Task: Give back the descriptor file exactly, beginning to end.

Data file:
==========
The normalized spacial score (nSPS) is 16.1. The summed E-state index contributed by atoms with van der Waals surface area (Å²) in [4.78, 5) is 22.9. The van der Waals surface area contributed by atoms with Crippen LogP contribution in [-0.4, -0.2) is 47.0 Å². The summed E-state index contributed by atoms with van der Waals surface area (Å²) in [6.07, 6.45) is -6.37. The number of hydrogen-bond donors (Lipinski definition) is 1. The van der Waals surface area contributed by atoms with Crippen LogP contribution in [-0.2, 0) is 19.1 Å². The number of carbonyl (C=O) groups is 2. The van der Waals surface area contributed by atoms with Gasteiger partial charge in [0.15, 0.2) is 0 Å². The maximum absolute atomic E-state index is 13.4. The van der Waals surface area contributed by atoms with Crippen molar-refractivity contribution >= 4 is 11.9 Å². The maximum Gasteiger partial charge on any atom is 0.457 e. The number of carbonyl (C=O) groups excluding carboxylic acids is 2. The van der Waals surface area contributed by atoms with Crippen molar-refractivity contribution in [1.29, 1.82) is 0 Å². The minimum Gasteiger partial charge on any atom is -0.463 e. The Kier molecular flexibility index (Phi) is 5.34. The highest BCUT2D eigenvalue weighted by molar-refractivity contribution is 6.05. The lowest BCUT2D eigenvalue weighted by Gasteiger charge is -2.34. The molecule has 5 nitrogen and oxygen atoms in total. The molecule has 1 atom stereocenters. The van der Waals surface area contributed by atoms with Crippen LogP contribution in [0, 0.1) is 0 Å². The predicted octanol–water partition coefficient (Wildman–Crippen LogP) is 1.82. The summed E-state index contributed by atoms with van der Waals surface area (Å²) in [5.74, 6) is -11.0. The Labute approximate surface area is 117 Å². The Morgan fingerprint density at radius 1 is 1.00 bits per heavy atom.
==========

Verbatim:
The normalized spacial score (nSPS) is 16.1. The summed E-state index contributed by atoms with van der Waals surface area (Å²) in [4.78, 5) is 22.9. The van der Waals surface area contributed by atoms with Crippen LogP contribution in [-0.4, -0.2) is 47.0 Å². The summed E-state index contributed by atoms with van der Waals surface area (Å²) in [6.07, 6.45) is -6.37. The number of hydrogen-bond donors (Lipinski definition) is 1. The van der Waals surface area contributed by atoms with Crippen LogP contribution in [-0.2, 0) is 19.1 Å². The number of carbonyl (C=O) groups is 2. The van der Waals surface area contributed by atoms with Gasteiger partial charge in [0.15, 0.2) is 0 Å². The maximum absolute atomic E-state index is 13.4. The van der Waals surface area contributed by atoms with Crippen molar-refractivity contribution >= 4 is 11.9 Å². The maximum Gasteiger partial charge on any atom is 0.457 e. The number of carbonyl (C=O) groups excluding carboxylic acids is 2. The van der Waals surface area contributed by atoms with Crippen molar-refractivity contribution in [1.29, 1.82) is 0 Å². The minimum Gasteiger partial charge on any atom is -0.463 e. The Kier molecular flexibility index (Phi) is 5.34. The highest BCUT2D eigenvalue weighted by molar-refractivity contribution is 6.05. The lowest BCUT2D eigenvalue weighted by Gasteiger charge is -2.34. The molecule has 5 nitrogen and oxygen atoms in total. The molecule has 1 atom stereocenters. The van der Waals surface area contributed by atoms with Crippen LogP contribution in [0, 0.1) is 0 Å². The predicted octanol–water partition coefficient (Wildman–Crippen LogP) is 1.82. The summed E-state index contributed by atoms with van der Waals surface area (Å²) in [5.74, 6) is -11.0. The Labute approximate surface area is 117 Å². The Morgan fingerprint density at radius 1 is 1.00 bits per heavy atom.